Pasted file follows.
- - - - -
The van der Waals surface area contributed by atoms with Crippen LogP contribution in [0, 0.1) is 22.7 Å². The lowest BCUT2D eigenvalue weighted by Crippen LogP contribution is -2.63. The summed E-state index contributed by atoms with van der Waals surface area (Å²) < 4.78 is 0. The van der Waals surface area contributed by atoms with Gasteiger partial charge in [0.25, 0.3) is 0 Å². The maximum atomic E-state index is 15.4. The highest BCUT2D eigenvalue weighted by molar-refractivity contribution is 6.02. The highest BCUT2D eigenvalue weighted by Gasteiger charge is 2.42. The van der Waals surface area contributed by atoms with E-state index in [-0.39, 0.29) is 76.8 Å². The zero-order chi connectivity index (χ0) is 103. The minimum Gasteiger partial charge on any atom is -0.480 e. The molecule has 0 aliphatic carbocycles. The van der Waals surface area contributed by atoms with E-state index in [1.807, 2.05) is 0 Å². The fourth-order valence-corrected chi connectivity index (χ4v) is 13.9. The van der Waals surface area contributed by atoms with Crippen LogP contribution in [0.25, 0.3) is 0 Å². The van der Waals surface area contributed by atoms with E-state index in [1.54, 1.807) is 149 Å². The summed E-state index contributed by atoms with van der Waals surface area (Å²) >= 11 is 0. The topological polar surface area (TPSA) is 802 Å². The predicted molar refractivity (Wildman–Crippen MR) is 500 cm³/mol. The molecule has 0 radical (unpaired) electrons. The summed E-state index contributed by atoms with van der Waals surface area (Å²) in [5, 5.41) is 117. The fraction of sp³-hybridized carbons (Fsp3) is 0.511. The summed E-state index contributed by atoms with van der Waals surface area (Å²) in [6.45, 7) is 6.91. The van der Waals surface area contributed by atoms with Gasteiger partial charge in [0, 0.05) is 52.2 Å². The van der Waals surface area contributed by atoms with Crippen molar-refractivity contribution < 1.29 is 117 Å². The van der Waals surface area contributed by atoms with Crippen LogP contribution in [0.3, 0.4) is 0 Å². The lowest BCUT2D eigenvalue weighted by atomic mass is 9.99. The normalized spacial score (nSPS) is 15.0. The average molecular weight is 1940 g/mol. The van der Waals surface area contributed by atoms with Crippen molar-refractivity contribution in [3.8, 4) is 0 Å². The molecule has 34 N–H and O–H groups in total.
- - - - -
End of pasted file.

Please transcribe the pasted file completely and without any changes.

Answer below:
The van der Waals surface area contributed by atoms with Crippen LogP contribution in [0, 0.1) is 22.7 Å². The lowest BCUT2D eigenvalue weighted by Crippen LogP contribution is -2.63. The summed E-state index contributed by atoms with van der Waals surface area (Å²) < 4.78 is 0. The van der Waals surface area contributed by atoms with Gasteiger partial charge in [0.25, 0.3) is 0 Å². The maximum atomic E-state index is 15.4. The highest BCUT2D eigenvalue weighted by molar-refractivity contribution is 6.02. The highest BCUT2D eigenvalue weighted by Gasteiger charge is 2.42. The van der Waals surface area contributed by atoms with E-state index in [-0.39, 0.29) is 76.8 Å². The zero-order chi connectivity index (χ0) is 103. The minimum Gasteiger partial charge on any atom is -0.480 e. The molecule has 0 aliphatic carbocycles. The van der Waals surface area contributed by atoms with E-state index in [1.807, 2.05) is 0 Å². The fourth-order valence-corrected chi connectivity index (χ4v) is 13.9. The van der Waals surface area contributed by atoms with Crippen LogP contribution in [0.25, 0.3) is 0 Å². The van der Waals surface area contributed by atoms with E-state index in [1.54, 1.807) is 149 Å². The summed E-state index contributed by atoms with van der Waals surface area (Å²) >= 11 is 0. The topological polar surface area (TPSA) is 802 Å². The predicted molar refractivity (Wildman–Crippen MR) is 500 cm³/mol. The molecule has 0 radical (unpaired) electrons. The summed E-state index contributed by atoms with van der Waals surface area (Å²) in [5, 5.41) is 117. The fraction of sp³-hybridized carbons (Fsp3) is 0.511. The summed E-state index contributed by atoms with van der Waals surface area (Å²) in [6.45, 7) is 6.91. The van der Waals surface area contributed by atoms with Gasteiger partial charge in [0, 0.05) is 52.2 Å². The van der Waals surface area contributed by atoms with Crippen molar-refractivity contribution < 1.29 is 117 Å². The van der Waals surface area contributed by atoms with Crippen LogP contribution in [0.3, 0.4) is 0 Å². The lowest BCUT2D eigenvalue weighted by atomic mass is 9.99. The normalized spacial score (nSPS) is 15.0. The average molecular weight is 1940 g/mol. The van der Waals surface area contributed by atoms with Crippen molar-refractivity contribution in [3.8, 4) is 0 Å². The molecule has 34 N–H and O–H groups in total.